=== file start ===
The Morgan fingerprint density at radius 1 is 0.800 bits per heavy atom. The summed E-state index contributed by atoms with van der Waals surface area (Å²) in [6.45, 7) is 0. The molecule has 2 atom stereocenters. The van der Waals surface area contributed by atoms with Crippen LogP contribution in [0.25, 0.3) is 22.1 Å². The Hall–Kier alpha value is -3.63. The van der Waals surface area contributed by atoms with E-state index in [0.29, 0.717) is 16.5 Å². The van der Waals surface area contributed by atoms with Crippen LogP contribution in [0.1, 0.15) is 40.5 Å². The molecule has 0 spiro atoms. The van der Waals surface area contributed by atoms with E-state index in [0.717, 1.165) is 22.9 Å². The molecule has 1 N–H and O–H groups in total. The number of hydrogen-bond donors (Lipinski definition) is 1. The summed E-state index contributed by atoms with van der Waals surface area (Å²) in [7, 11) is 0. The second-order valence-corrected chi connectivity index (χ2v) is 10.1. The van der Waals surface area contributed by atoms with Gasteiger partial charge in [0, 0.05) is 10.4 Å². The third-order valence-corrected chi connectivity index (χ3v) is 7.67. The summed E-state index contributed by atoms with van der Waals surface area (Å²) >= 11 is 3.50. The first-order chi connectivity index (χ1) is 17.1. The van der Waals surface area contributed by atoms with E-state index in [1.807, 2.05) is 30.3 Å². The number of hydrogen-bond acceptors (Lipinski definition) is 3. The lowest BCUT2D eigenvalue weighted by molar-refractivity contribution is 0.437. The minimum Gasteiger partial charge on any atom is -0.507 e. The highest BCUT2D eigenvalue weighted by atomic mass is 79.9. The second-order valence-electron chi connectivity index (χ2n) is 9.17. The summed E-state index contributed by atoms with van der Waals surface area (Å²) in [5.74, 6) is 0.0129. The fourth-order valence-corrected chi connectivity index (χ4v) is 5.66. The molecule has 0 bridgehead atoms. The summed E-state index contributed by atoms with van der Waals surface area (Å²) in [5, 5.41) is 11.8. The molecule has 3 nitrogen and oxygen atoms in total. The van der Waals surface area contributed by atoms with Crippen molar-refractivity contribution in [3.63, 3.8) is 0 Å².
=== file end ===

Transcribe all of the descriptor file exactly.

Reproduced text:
The Morgan fingerprint density at radius 1 is 0.800 bits per heavy atom. The summed E-state index contributed by atoms with van der Waals surface area (Å²) in [6.45, 7) is 0. The molecule has 2 atom stereocenters. The van der Waals surface area contributed by atoms with Crippen LogP contribution in [0.25, 0.3) is 22.1 Å². The Hall–Kier alpha value is -3.63. The van der Waals surface area contributed by atoms with E-state index in [0.29, 0.717) is 16.5 Å². The van der Waals surface area contributed by atoms with Crippen LogP contribution in [0.1, 0.15) is 40.5 Å². The molecule has 0 spiro atoms. The van der Waals surface area contributed by atoms with E-state index in [0.717, 1.165) is 22.9 Å². The molecule has 1 N–H and O–H groups in total. The number of hydrogen-bond donors (Lipinski definition) is 1. The summed E-state index contributed by atoms with van der Waals surface area (Å²) in [7, 11) is 0. The second-order valence-corrected chi connectivity index (χ2v) is 10.1. The van der Waals surface area contributed by atoms with Gasteiger partial charge in [0, 0.05) is 10.4 Å². The third-order valence-corrected chi connectivity index (χ3v) is 7.67. The summed E-state index contributed by atoms with van der Waals surface area (Å²) >= 11 is 3.50. The first-order chi connectivity index (χ1) is 17.1. The van der Waals surface area contributed by atoms with E-state index in [1.807, 2.05) is 30.3 Å². The number of hydrogen-bond acceptors (Lipinski definition) is 3. The lowest BCUT2D eigenvalue weighted by molar-refractivity contribution is 0.437. The minimum Gasteiger partial charge on any atom is -0.507 e. The highest BCUT2D eigenvalue weighted by atomic mass is 79.9. The second-order valence-electron chi connectivity index (χ2n) is 9.17. The summed E-state index contributed by atoms with van der Waals surface area (Å²) in [5.74, 6) is 0.0129. The fourth-order valence-corrected chi connectivity index (χ4v) is 5.66. The molecule has 0 bridgehead atoms. The summed E-state index contributed by atoms with van der Waals surface area (Å²) in [5, 5.41) is 11.8. The molecule has 3 nitrogen and oxygen atoms in total. The van der Waals surface area contributed by atoms with Crippen molar-refractivity contribution in [3.63, 3.8) is 0 Å².